Mac OS had been "faster" at rendering high resolution graphic and art work because of the ways the data bus worked on their processors/memory vs PC. It was "cleaner" in the overhead and background running processes vs the graphic heavy UI of Windows. Over the years Microsoft and hardware vendors have vastly improved in leaps and bounds and severely closed those loopholes closing the gap between the two. Photoshop CS on Windows is going to net the same results as Photoshop CS on MacOS now. There are arguments that Mac still has more efficient 64bit processing than Windows, but what you see on your end isnt that stark of a difference. As an IT professional by trade, the argument MacOS has no virus/vulnerability is false because no one who write malicious code bothers with Mac as much as Windows, simply because 80% or better of the global user base is Windows. Should it be reversed, you would hear "Windows never gets viruses" if 80% used MacOS.

I do tend to do alot of my 3d assets, art, textures, etc in Mac simply because that is what I learned and used in school and my software (Maya, Photoshop, Nuke, etc) are MacOS version. But, for game work, I have and use both systems. With modern Intel based infrastructure in modern Macs now, there is no reason not to use either a parallels or bootcamp dual boot solution. That is what I do. Boot into MacOSX for art and 3d, then boot over into Windows for my Visual Studio/XNA work along with UDK dev work.
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One point that might also be worth considering is that for people that need serious hardware grunt, [url="http://arstechnica.com/apple/2012/06/mac-pro-gets-minor-update-with-standard-12-core-option-no-xeon-e5/"]Apple haven't really kept their Mac Pro line up to date[/url].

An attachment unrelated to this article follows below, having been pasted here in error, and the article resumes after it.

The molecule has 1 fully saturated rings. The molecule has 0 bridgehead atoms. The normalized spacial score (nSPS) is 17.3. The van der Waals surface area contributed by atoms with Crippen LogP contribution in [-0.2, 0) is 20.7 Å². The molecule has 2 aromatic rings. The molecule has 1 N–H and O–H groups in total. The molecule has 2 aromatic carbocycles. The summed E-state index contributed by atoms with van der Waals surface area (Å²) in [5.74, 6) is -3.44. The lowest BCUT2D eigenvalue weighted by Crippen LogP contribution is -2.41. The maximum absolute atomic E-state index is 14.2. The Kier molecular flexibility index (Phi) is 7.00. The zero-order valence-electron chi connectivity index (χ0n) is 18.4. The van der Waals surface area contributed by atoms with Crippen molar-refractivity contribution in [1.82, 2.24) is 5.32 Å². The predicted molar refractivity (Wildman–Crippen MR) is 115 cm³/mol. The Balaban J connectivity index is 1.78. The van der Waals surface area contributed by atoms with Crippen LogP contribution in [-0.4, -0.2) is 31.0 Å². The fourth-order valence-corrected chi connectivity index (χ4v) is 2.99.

With so much of their profit coming from iOS, it seems unlikely that Apple will focus on it's image as a tool for creative professionals.
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Why am I not surprised folks are comparing hardware ( which is irrelevant ) instead of the OS.
Since it's a [url="http://www.imdb.com/title/tt0077658"]Hardware War[/url] ....
[quote] "" My TI99 is better than your Atari 800 ""[/quote]

Back on subject - for me, the Apple OS was quite clunky "back in the day" ( System 6.x ), with MS-DOS being a much better choice to get things done.
I discovered Windows 2, and was hooked on the GUI interface. MAC still was clunky 6.x at that point.

Along came Windows 3, and System 7.x . Windows 3 offered more of what I wanted, and I stuck with that. At this point in time, Linux was just getting started, and was stuck back in the early 1980's style of computing. ( I tried it once )

Fast forward to today. Windows still offers more software options and compatibility than MACs do. ( WINE sucks ). I have so many tech toys that are just unavailable to MACs.
From what I have seen over the years, MAC has alienated it's self a lot in the software market, and continues to be irrelevant for what I want to do.
I haven't forgotten about Linux. It's upgraded to the late 1980's computing style now.

I use Windows for almost everything.
MACs I only use when I have a compatibility issue.